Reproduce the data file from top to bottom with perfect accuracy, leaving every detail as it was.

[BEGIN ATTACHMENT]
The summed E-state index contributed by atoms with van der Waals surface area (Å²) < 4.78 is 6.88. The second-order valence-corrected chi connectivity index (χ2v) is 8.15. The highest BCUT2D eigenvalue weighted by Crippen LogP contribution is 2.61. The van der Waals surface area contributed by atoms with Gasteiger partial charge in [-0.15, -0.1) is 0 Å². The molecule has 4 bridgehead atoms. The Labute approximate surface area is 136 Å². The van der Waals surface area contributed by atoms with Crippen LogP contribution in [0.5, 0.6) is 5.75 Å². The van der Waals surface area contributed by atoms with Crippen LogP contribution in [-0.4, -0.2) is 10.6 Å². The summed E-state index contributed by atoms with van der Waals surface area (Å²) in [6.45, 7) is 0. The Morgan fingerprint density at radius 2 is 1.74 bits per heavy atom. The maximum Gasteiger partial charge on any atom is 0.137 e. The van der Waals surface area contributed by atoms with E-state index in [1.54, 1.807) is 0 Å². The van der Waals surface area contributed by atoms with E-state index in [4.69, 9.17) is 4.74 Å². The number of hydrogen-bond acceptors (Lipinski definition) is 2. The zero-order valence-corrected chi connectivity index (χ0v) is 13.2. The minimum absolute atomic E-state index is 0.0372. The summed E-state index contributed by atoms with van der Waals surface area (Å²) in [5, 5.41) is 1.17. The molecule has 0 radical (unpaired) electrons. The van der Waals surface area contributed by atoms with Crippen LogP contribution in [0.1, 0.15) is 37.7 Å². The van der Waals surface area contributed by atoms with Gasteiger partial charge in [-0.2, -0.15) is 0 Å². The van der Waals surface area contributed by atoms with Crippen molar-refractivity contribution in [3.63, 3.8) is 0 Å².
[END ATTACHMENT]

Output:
The summed E-state index contributed by atoms with van der Waals surface area (Å²) < 4.78 is 6.88. The second-order valence-corrected chi connectivity index (χ2v) is 8.15. The highest BCUT2D eigenvalue weighted by Crippen LogP contribution is 2.61. The van der Waals surface area contributed by atoms with Gasteiger partial charge in [-0.15, -0.1) is 0 Å². The molecule has 4 bridgehead atoms. The Labute approximate surface area is 136 Å². The van der Waals surface area contributed by atoms with Crippen LogP contribution in [0.5, 0.6) is 5.75 Å². The van der Waals surface area contributed by atoms with Crippen LogP contribution in [-0.4, -0.2) is 10.6 Å². The summed E-state index contributed by atoms with van der Waals surface area (Å²) in [6.45, 7) is 0. The Morgan fingerprint density at radius 2 is 1.74 bits per heavy atom. The maximum Gasteiger partial charge on any atom is 0.137 e. The van der Waals surface area contributed by atoms with E-state index in [1.54, 1.807) is 0 Å². The van der Waals surface area contributed by atoms with E-state index in [4.69, 9.17) is 4.74 Å². The number of hydrogen-bond acceptors (Lipinski definition) is 2. The zero-order valence-corrected chi connectivity index (χ0v) is 13.2. The minimum absolute atomic E-state index is 0.0372. The summed E-state index contributed by atoms with van der Waals surface area (Å²) in [5, 5.41) is 1.17. The molecule has 0 radical (unpaired) electrons. The van der Waals surface area contributed by atoms with Crippen LogP contribution in [0.1, 0.15) is 37.7 Å². The van der Waals surface area contributed by atoms with Gasteiger partial charge in [-0.2, -0.15) is 0 Å². The van der Waals surface area contributed by atoms with Crippen molar-refractivity contribution in [3.63, 3.8) is 0 Å².